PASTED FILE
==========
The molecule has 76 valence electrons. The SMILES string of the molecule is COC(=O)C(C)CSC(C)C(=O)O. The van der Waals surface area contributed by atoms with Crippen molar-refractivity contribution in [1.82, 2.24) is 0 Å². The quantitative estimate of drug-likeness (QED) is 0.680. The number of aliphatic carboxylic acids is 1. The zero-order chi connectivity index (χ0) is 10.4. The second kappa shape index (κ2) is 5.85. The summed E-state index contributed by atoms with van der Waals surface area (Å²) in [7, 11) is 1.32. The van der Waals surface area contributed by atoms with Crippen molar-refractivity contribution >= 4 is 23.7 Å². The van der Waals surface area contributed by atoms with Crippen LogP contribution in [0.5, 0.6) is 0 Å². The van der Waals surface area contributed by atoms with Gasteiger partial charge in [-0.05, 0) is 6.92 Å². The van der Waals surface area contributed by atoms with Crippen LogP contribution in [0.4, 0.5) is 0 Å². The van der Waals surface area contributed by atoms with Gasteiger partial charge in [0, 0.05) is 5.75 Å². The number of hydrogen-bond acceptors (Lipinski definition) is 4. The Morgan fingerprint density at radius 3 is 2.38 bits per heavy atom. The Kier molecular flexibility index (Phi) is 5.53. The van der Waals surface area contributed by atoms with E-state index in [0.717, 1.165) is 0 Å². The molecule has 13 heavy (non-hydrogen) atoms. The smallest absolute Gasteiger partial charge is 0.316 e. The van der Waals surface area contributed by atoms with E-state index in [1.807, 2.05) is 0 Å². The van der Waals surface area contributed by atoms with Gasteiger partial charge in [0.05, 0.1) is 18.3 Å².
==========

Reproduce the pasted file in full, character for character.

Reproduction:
The molecule has 76 valence electrons. The SMILES string of the molecule is COC(=O)C(C)CSC(C)C(=O)O. The van der Waals surface area contributed by atoms with Crippen molar-refractivity contribution in [1.82, 2.24) is 0 Å². The quantitative estimate of drug-likeness (QED) is 0.680. The number of aliphatic carboxylic acids is 1. The zero-order chi connectivity index (χ0) is 10.4. The second kappa shape index (κ2) is 5.85. The summed E-state index contributed by atoms with van der Waals surface area (Å²) in [7, 11) is 1.32. The van der Waals surface area contributed by atoms with Crippen molar-refractivity contribution >= 4 is 23.7 Å². The van der Waals surface area contributed by atoms with Crippen LogP contribution in [0.5, 0.6) is 0 Å². The van der Waals surface area contributed by atoms with Gasteiger partial charge in [-0.05, 0) is 6.92 Å². The van der Waals surface area contributed by atoms with Crippen LogP contribution in [0.4, 0.5) is 0 Å². The van der Waals surface area contributed by atoms with Gasteiger partial charge in [0, 0.05) is 5.75 Å². The number of hydrogen-bond acceptors (Lipinski definition) is 4. The Morgan fingerprint density at radius 3 is 2.38 bits per heavy atom. The Kier molecular flexibility index (Phi) is 5.53. The van der Waals surface area contributed by atoms with E-state index in [0.717, 1.165) is 0 Å². The molecule has 13 heavy (non-hydrogen) atoms. The smallest absolute Gasteiger partial charge is 0.316 e. The van der Waals surface area contributed by atoms with E-state index in [1.807, 2.05) is 0 Å². The van der Waals surface area contributed by atoms with Gasteiger partial charge in [0.05, 0.1) is 18.3 Å².